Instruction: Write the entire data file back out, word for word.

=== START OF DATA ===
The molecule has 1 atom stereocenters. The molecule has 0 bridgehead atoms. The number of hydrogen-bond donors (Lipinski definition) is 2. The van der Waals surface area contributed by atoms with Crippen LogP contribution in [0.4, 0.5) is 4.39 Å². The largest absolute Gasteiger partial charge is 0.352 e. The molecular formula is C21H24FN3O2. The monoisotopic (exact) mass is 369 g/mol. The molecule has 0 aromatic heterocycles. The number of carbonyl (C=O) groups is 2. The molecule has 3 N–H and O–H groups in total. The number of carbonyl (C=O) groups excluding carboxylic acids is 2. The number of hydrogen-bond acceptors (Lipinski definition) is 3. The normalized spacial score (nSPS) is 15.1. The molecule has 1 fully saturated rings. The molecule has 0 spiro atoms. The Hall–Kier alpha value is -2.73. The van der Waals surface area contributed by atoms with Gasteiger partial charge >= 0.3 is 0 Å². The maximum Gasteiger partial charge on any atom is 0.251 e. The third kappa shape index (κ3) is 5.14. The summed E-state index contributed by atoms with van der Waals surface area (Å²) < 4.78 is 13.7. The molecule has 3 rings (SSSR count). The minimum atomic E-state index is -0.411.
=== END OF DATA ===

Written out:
The molecule has 1 atom stereocenters. The molecule has 0 bridgehead atoms. The number of hydrogen-bond donors (Lipinski definition) is 2. The van der Waals surface area contributed by atoms with Crippen LogP contribution in [0.4, 0.5) is 4.39 Å². The largest absolute Gasteiger partial charge is 0.352 e. The molecular formula is C21H24FN3O2. The monoisotopic (exact) mass is 369 g/mol. The molecule has 0 aromatic heterocycles. The number of carbonyl (C=O) groups is 2. The molecule has 3 N–H and O–H groups in total. The number of carbonyl (C=O) groups excluding carboxylic acids is 2. The number of hydrogen-bond acceptors (Lipinski definition) is 3. The normalized spacial score (nSPS) is 15.1. The molecule has 1 fully saturated rings. The molecule has 0 spiro atoms. The Hall–Kier alpha value is -2.73. The van der Waals surface area contributed by atoms with Gasteiger partial charge >= 0.3 is 0 Å². The maximum Gasteiger partial charge on any atom is 0.251 e. The third kappa shape index (κ3) is 5.14. The summed E-state index contributed by atoms with van der Waals surface area (Å²) < 4.78 is 13.7. The molecule has 3 rings (SSSR count). The minimum atomic E-state index is -0.411.